Insurance cos getting FDI up to 74% to get 1 year time fulfil conditions for key managerial positions

Shishir Sinha New Delhi | Updated on April 16, 2021

Finance Ministry notifies draft rules

The Finance Ministry has notified draft rules for increased foreign direct investment (FDI) ceiling in the insurance sector. These rules prescribe one year time frame for compliance of requirements related with appointment of Resident Indian Citizens on key management posts. Also, total investment will mean sum of direct and indirect foreign investments, it states.

After announcement in the Budget this year, Parliament approved amendment in the Bill for raising FDI limit to 74 per cent from 49 per cent. According to the Ministry, persons ‘likely to be affected’ can give their suggestions within 15 days from now to the draft rules.

According to the draft, in an Indian Insurance Company having foreign investment, a majority of its directors, a majority of its key management persons, and at least one among the chairperson of its Board, its managing director and its Chief Executive Officer, will be Resident Indian Citizen.

Also read: Government may hike FDI limit in pension sector to 74 per cent

The rules also stipulate that at least 50 per cent of directors in the board will be independent directors. However, if the chairperson is an independent director then at-least one third of its Board shall comprise independent directors, it clarifies.

“Every Indian Insurance Company having foreign investment, existing on or before the date of commencement of the Indian Insurance Companies (Foreign Investment) (Amendment) Rules, 2021, shall within one year from such commencement comply with the requirements of the provisions,” rules said.

Direct foreign investment

It also envisages that total foreign investment in an Indian Insurance Company will mean the sum total of direct and indirect foreign investment by foreign investors in such a company. Investment by foreigner (non-resident) in an Indian entity is considered as Direct Foreign Investment. Investment by an Indian company (which is owned or controlled by foreigners) into another Indian entity is considered as Indirect Foreign Investment. It is also known as downstream investment.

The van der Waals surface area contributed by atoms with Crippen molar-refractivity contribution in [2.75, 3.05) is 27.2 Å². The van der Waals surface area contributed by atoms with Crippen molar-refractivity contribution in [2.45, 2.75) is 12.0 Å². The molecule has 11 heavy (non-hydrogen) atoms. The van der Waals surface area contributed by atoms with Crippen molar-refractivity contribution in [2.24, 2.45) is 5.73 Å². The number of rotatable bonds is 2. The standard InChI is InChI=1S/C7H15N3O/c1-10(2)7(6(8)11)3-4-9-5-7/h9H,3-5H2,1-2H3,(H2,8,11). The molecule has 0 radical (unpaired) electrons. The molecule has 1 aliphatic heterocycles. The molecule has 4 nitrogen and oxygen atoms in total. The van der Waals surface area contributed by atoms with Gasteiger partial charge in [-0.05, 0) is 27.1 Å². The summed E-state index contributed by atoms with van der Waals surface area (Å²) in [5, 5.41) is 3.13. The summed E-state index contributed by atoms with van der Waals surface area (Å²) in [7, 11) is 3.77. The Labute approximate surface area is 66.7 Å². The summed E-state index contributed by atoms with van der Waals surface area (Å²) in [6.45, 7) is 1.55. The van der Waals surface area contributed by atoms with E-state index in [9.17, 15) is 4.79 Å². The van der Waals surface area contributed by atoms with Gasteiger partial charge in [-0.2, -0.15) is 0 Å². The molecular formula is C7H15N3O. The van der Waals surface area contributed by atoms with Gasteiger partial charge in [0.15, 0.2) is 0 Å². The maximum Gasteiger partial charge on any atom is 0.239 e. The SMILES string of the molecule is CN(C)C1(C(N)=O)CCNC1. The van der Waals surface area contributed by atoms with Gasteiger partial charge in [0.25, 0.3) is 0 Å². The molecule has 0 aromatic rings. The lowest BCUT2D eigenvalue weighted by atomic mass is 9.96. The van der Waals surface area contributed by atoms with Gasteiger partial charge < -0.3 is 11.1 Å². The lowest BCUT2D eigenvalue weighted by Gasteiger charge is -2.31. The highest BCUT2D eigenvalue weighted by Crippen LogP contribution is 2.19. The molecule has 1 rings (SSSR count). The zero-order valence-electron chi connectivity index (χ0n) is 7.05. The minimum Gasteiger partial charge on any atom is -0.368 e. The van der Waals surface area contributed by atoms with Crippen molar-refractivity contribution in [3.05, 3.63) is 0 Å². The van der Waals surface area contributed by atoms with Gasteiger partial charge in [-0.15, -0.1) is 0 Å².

The foreign investment in insurance sector was permitted in the year 2000 by allowing the same up to 26 per cent in an Indian insurance company. Later, in 2015, this limit was raised to 49 per cent. According to an analysis by State Bank of India, in the last 20 years, private insurance companies have explored many new innovations to boost business. However, due to the nature of this business, the sector needs more capital for growth and regulatory needs. The Covid-19 pandemic has shown that further penetration of insurance in India is needed and for that capital infusion is required.

FDIs in private insurers

The report, using March 2019 data, said that the average FDI investments in the 23 private life insurer is only 35.5 per cent, 30 per cent for 21 non-life private insurers and 31.7 per cent for the 7-specialised health insurance. “In our view, the increase in FDI limit in the insurance may receive ₹5,000-6,000 crore of foreign investment in the sector in the next 1-2 years and ₹15,000-16,000 crore in the next 5-years, apart from deeper product expertise and better underwriting skills,” the report said.

Published on April 16, 2021

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